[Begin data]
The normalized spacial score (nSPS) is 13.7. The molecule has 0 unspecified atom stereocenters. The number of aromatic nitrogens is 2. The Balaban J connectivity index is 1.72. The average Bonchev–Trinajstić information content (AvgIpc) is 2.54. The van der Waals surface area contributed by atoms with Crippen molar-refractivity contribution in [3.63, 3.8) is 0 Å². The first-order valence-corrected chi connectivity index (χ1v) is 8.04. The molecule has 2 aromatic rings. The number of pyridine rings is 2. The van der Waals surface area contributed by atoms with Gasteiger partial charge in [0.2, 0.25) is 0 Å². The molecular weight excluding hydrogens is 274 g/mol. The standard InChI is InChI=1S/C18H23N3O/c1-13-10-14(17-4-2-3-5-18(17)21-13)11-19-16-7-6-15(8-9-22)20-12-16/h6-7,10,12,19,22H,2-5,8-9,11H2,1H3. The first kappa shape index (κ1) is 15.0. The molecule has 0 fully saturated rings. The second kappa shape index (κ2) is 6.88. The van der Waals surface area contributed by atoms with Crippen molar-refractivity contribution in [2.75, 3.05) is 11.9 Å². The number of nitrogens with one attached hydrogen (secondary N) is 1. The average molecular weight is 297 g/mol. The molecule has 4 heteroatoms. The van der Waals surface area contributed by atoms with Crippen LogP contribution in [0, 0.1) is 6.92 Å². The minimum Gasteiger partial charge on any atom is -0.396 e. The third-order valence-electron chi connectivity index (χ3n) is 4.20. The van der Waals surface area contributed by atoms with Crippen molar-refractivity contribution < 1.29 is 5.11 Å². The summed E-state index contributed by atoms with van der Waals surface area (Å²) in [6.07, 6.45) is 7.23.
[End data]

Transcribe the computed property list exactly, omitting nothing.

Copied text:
The normalized spacial score (nSPS) is 13.7. The molecule has 0 unspecified atom stereocenters. The number of aromatic nitrogens is 2. The Balaban J connectivity index is 1.72. The average Bonchev–Trinajstić information content (AvgIpc) is 2.54. The van der Waals surface area contributed by atoms with Crippen molar-refractivity contribution in [3.63, 3.8) is 0 Å². The first-order valence-corrected chi connectivity index (χ1v) is 8.04. The molecule has 2 aromatic rings. The number of pyridine rings is 2. The van der Waals surface area contributed by atoms with Gasteiger partial charge in [0.2, 0.25) is 0 Å². The molecular weight excluding hydrogens is 274 g/mol. The standard InChI is InChI=1S/C18H23N3O/c1-13-10-14(17-4-2-3-5-18(17)21-13)11-19-16-7-6-15(8-9-22)20-12-16/h6-7,10,12,19,22H,2-5,8-9,11H2,1H3. The first kappa shape index (κ1) is 15.0. The molecule has 0 fully saturated rings. The second kappa shape index (κ2) is 6.88. The van der Waals surface area contributed by atoms with Crippen molar-refractivity contribution in [2.75, 3.05) is 11.9 Å². The number of nitrogens with one attached hydrogen (secondary N) is 1. The average molecular weight is 297 g/mol. The molecule has 4 heteroatoms. The van der Waals surface area contributed by atoms with Crippen LogP contribution in [0, 0.1) is 6.92 Å². The minimum Gasteiger partial charge on any atom is -0.396 e. The third-order valence-electron chi connectivity index (χ3n) is 4.20. The van der Waals surface area contributed by atoms with Crippen molar-refractivity contribution < 1.29 is 5.11 Å². The summed E-state index contributed by atoms with van der Waals surface area (Å²) in [6.07, 6.45) is 7.23.